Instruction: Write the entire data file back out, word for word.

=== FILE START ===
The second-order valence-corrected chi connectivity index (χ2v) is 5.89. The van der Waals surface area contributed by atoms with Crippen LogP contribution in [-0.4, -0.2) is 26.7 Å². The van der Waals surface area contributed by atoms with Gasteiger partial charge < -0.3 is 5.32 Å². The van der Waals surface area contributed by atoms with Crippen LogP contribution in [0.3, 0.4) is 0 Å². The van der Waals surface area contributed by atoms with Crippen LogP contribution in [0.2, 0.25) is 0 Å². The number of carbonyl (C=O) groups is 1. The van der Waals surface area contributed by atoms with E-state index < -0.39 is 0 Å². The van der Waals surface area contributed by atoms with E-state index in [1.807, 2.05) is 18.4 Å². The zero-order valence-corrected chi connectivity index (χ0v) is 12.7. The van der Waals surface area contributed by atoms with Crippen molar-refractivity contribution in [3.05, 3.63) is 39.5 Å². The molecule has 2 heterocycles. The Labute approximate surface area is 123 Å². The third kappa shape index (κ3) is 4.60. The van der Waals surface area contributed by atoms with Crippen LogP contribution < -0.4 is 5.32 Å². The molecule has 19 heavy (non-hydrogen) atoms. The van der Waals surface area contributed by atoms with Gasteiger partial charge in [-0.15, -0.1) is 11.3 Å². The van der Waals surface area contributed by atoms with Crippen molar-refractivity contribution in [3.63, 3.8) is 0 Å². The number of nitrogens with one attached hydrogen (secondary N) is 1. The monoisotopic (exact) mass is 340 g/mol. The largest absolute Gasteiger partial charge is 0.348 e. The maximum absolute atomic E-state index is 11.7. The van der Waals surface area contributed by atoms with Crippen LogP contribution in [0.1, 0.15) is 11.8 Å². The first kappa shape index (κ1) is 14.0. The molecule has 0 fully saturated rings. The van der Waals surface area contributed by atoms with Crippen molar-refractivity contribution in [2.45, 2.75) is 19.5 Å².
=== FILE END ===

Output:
The second-order valence-corrected chi connectivity index (χ2v) is 5.89. The van der Waals surface area contributed by atoms with Crippen LogP contribution in [-0.4, -0.2) is 26.7 Å². The van der Waals surface area contributed by atoms with Gasteiger partial charge < -0.3 is 5.32 Å². The van der Waals surface area contributed by atoms with Crippen LogP contribution in [0.3, 0.4) is 0 Å². The van der Waals surface area contributed by atoms with Crippen LogP contribution in [0.2, 0.25) is 0 Å². The number of carbonyl (C=O) groups is 1. The van der Waals surface area contributed by atoms with E-state index < -0.39 is 0 Å². The van der Waals surface area contributed by atoms with E-state index in [1.807, 2.05) is 18.4 Å². The zero-order valence-corrected chi connectivity index (χ0v) is 12.7. The van der Waals surface area contributed by atoms with Crippen molar-refractivity contribution in [3.05, 3.63) is 39.5 Å². The molecule has 2 heterocycles. The Labute approximate surface area is 123 Å². The third kappa shape index (κ3) is 4.60. The van der Waals surface area contributed by atoms with Crippen LogP contribution < -0.4 is 5.32 Å². The molecule has 19 heavy (non-hydrogen) atoms. The van der Waals surface area contributed by atoms with Gasteiger partial charge in [-0.15, -0.1) is 11.3 Å². The van der Waals surface area contributed by atoms with Crippen molar-refractivity contribution in [3.63, 3.8) is 0 Å². The number of nitrogens with one attached hydrogen (secondary N) is 1. The monoisotopic (exact) mass is 340 g/mol. The largest absolute Gasteiger partial charge is 0.348 e. The maximum absolute atomic E-state index is 11.7. The van der Waals surface area contributed by atoms with Crippen LogP contribution in [0.1, 0.15) is 11.8 Å². The first kappa shape index (κ1) is 14.0. The molecule has 0 fully saturated rings. The van der Waals surface area contributed by atoms with Crippen molar-refractivity contribution in [2.45, 2.75) is 19.5 Å².